Who says you can only celebrate your wedding on one day? The wedding night has now become the wedding weekend, with couples planning activities and celebrations that span a few days compared to a few hours. You might not have seen some of your guests for years or perhaps not often enough. From the welcome party to farewell brunch, these events give you ample opportunities to entertain and visit with all of your loved ones. Here a few ideas on how to make sure your wedding guests feel well taken care of and have a weekend they won’t forget!
Schedule wedding weekend activities, but not too many. While you want to offer activities for guests, you also want to give them some down time. The ultimate goal is to host different events and give different experiences instead of just having the same event over and over. For example, if we are doing a formal seated dinner for the wedding, plan something more casual and light the evening before.
Rehearsal & Dinner
With the exception of the wedding, it’s never required that you invite all attendees to each event. The rehearsal dinner is often limited to those involved in the wedding party, family, and any other VIP guests. Not only will you need their undivided attention to perform a run-through of the wedding ceremony, but it can serve as an intimate last ‘hurrah’ before your big day.
Looking for a Central Indiana rehearsal dinner location? Check out recommendations here.
Planning a get-together after dinner gives you an opportunity to hang out with guests, especially from out-of-town, who you may not have as much time to see on your big, busy day. Invite your guests to meet at a local brewery or hotel bar for a low-key night before the wedding. This casual setting is a great opportunity to visit and they’ll feel welcomed without feeling obligated to spend the entire evening. This can be an informal invite whereas guests buy their own drinks. (Read more below on how to tactfully communicate in your details!) Remember, the welcome party should stay lighthearted and be all about hanging out and having fun!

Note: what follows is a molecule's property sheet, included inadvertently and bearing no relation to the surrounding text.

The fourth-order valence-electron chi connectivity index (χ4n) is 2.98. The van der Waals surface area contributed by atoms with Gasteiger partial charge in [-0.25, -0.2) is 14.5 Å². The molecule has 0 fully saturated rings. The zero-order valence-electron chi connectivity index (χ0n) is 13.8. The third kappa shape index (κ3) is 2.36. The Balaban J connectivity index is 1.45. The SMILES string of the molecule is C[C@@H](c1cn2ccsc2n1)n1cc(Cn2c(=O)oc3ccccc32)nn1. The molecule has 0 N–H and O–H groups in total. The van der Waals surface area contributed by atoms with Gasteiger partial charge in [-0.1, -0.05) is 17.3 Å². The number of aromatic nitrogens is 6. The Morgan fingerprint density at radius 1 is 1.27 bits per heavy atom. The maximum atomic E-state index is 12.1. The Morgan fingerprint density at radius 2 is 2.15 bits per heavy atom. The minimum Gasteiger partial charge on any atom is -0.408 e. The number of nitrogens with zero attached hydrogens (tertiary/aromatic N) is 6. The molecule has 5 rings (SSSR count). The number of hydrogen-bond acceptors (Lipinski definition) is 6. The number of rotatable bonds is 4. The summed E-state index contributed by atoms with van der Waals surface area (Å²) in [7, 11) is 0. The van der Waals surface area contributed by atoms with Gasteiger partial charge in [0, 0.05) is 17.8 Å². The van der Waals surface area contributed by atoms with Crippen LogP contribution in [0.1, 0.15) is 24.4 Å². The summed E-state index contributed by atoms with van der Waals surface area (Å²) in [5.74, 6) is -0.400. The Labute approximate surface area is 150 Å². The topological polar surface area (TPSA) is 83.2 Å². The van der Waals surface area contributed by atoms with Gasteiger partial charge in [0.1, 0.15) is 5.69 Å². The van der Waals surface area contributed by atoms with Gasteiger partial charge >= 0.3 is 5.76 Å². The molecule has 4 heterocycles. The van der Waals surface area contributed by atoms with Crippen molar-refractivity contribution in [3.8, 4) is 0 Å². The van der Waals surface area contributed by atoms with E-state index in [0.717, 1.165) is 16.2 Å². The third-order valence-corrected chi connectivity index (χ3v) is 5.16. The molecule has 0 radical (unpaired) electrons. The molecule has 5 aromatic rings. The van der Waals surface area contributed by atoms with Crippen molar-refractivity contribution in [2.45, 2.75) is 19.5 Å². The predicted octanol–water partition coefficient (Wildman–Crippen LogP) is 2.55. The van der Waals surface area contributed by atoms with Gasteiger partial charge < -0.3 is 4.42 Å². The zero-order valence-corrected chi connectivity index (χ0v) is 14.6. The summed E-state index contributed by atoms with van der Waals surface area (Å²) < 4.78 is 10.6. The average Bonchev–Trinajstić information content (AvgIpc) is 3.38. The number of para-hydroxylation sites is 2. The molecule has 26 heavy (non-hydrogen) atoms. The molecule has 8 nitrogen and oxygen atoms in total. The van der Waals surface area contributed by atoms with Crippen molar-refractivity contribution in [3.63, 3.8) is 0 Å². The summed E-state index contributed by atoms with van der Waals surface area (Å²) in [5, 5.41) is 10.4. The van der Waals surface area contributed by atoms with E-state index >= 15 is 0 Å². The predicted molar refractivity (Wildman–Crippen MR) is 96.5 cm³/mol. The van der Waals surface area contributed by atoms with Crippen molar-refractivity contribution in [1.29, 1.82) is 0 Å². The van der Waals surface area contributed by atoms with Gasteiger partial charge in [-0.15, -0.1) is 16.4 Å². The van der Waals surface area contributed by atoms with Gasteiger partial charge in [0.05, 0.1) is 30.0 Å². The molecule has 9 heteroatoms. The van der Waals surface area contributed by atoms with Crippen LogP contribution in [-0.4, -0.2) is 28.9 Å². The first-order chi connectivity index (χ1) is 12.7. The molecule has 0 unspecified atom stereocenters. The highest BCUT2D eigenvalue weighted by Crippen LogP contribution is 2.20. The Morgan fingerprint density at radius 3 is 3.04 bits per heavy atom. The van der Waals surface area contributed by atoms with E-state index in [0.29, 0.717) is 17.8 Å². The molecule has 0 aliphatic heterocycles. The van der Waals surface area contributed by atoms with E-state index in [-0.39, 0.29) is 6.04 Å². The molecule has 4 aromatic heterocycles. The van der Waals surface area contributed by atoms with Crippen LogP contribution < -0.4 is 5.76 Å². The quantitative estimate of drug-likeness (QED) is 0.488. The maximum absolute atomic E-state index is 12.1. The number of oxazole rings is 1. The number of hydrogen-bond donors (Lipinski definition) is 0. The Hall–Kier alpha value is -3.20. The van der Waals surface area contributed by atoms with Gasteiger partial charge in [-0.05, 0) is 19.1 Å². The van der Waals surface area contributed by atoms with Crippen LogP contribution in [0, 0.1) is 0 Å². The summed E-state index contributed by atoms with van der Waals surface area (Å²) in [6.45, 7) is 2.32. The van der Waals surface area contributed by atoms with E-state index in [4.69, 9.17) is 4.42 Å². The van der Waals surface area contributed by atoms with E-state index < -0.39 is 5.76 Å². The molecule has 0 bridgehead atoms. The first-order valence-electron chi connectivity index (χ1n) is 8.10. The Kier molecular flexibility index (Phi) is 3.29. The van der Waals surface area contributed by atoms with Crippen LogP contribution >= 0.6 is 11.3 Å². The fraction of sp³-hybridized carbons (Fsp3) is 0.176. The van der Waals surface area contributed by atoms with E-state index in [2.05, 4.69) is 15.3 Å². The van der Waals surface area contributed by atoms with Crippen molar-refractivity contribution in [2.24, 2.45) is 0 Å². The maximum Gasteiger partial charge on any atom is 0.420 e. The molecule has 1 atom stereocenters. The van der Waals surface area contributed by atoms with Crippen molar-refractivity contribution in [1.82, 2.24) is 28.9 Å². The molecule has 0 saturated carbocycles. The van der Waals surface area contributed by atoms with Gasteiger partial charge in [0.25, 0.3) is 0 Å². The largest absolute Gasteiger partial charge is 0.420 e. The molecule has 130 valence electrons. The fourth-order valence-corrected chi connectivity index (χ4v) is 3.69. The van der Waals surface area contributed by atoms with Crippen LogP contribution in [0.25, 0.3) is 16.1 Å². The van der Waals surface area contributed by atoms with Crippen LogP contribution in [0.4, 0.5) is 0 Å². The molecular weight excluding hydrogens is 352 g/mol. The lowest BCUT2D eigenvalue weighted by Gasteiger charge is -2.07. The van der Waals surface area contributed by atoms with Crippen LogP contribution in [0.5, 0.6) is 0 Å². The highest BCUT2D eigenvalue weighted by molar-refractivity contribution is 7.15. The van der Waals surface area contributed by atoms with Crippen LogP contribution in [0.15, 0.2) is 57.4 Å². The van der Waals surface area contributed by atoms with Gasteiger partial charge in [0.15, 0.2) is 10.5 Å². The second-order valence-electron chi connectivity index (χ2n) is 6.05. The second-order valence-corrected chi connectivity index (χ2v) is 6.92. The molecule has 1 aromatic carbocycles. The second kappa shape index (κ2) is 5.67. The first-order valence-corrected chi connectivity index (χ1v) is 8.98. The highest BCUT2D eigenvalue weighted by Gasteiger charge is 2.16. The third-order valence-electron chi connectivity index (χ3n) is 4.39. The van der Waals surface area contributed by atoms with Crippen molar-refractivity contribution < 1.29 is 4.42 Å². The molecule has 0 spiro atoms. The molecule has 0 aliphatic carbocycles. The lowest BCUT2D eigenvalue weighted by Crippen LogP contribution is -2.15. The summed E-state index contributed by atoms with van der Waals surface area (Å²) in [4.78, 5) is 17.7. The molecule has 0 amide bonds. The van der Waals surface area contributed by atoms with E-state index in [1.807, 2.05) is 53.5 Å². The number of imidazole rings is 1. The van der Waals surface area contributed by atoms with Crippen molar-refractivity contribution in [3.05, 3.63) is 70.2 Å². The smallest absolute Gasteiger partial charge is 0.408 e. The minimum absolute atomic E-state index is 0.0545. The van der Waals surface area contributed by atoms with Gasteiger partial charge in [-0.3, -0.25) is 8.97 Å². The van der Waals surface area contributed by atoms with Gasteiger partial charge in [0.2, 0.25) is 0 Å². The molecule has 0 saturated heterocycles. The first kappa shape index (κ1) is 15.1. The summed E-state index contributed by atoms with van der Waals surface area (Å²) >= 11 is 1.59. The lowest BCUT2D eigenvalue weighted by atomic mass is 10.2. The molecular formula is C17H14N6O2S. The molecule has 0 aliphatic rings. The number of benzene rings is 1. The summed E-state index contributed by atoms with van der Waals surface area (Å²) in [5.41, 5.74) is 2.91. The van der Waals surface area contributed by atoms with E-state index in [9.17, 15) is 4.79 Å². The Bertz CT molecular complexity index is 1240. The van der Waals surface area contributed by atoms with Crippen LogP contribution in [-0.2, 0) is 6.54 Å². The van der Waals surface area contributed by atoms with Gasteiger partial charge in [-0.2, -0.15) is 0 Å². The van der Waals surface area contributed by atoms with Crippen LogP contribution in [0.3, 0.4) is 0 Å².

Naturally, you don’t want all of that fun to end after the reception! Luckily, there’s a way to extend the evening —that’s where the after-party comes in. The after-party can take place in a setting that is totally different from that of the reception to ensure that guests won’t be confused where one ends and the other begins. Proximity and transportation (Uber!) are important considerations here. Ideas for after party locations include a local lounge bar, karaoke, hotel bar, pizza party, backyard party or bonfire. You definitely don’t have to make your after-party a huge production, but even the littlest bit of planning will get it started on the right foot (ie., ask the hotel bar if you can reserve a few tables)
If you aren’t hopping on a plane immediately after your grand exit, consider having brunch with your guests the next day. Everyone needs to eat, so you may as well do it all together one last time before the weekend is over! Your guests will appreciate the opportunity to congratulate you again and say “goodbye” before leaving town. If you have a local family member who has been itching to help in planning your day, see if they might be interested in hosting the day-after brunch. These events are typically be held at the hotel or a family member’s home or backyard. Tip: Reuse a few of your wedding reception florals for decor!
If you’re planning multiple activities, try to keep them relatively close. If not, providing transportation options is a thoughtful idea. Whether this information is included in a welcome bag, agenda, or provided by you, give guests an easy way to get around to various events from rehearsal to dinner, for example.
Welcome bags are totally optional but super helpful for a wedding weekend. You can include your printed itinerary, transportation information, locally sourced gifts, necessities (Tylenol, bottle of water, etc.) and any helpful advice for having fun in the area. For the Indiana brides, some locally sourced gift ideas include a bottle of Oliver Wine, DeBrand’s chocolates, Just Pop In popcorn, Albanese gummy candies, custom cookies or local coffee. For more ideas, visit A Taste of Indiana.
With the exception of the wedding, it’s never required that you invite all attendees to each event. If hosting a variety of activities you may find that you’ll be creating 2-3 different types of ‘schedule of events’ or ‘details’ cards. The first includes the full weekend events for those invited to everything, the second is for guests invited to the welcome reception and brunch only, and the third for those only invited to your wedding day.
Another courtesy is to let guests know what they’ll be expected to pay for and generally what prices might be. The best way to do this is through wording on your invitations or wedding website. Include website information for restaurants, bars, and other activities you’re planning and include something like, “See menu and pricing at [website].” If you’re planning to pay for an element of the fun, say something like, “This event will be hosted by the couple.”
5:30pm Rehearsal dinner
7:30pm Welcome drinks
10:30am-2:00pm Offer out-of-town guests ideas for casual pre-wedding activity such as a wine tasting, lunch spots or local sightseeing ideas
10:00pm After Party
10:30am Farewell Brunch